One of the biggest traps of memorization is familiarity—feeling like you could use it based on mere familiarity but not being able to retrieve it from memory. Lars found that knowing the rules conceptually was vastly different from knowing how to use them.

“I would go through my materials and feel like, ‘Oh, I could crush a practice essay.’ And then I could open it and just have no idea how to put down what I just read in a comprehensible form.”

The cherry on top was Lars’s full-time work schedule of 40 hours a week.

“I’m working full-time.”

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Advantages As A Repeater

But like many repeaters, Lars had an advantage going in: knowledge from his previous attempt. He was able to base his approach around his strong suits, the MBE and the PT, and build upon that for the essays.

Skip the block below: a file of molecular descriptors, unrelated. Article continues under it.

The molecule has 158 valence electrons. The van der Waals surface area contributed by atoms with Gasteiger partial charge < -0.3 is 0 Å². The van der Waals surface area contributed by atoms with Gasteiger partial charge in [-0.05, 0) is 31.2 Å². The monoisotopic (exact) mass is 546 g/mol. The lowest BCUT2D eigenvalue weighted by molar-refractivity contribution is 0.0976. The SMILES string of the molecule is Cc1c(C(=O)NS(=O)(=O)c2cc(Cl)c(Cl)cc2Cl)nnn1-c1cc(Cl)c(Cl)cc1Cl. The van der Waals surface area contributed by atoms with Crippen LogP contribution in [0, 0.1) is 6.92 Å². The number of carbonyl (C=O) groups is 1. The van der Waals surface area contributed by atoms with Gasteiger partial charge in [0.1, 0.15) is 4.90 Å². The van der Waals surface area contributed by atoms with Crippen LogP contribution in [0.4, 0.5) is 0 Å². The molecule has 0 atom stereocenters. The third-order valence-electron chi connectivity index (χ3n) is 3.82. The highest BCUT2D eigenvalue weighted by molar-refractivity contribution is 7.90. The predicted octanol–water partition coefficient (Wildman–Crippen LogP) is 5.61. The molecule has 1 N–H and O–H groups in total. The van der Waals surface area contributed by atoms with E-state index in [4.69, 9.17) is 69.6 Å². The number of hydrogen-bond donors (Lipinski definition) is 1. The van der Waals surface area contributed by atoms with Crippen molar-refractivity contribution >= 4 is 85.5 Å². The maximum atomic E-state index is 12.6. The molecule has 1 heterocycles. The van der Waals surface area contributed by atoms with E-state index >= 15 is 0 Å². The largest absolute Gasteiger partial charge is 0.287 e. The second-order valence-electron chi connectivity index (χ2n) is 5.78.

“I was just coming up to the threshold, I guess 68% for the MBE, but I wasn’t getting it consistently. By the time I started for the second round, that was basically my base point. So it was easy to build on that.”

His experience also gave him a cushion and a hedge against subjects that hadn’t appeared in his previous attempt but might appear in the next one. This was a calculated risk that he took as a repeater, having seen particular subjects already.

“I just really focused on subjects I thought would appear that hadn’t been on the February exam and had been appearing in July more regularly. . . . I was really banking on having a cushion on the MBE and doing well on the PT.”

Improving on the essays

Lars found an efficient way to cover a broad range of practice essays on the MTYLT blog.

“I went back to time to time again when I was preparing was your post on essay cooking. I came to the understanding I wanted to be able to have gone through enough essay subjects, enough practice essays for every topic that there wouldn’t be anything that blindsided me.”

As for supplements, Lars used Mary Basick’s Essay Exam Writing for the California Bar Exam in conjunction with BarEssays. (Note: These are only applicable to California essays.)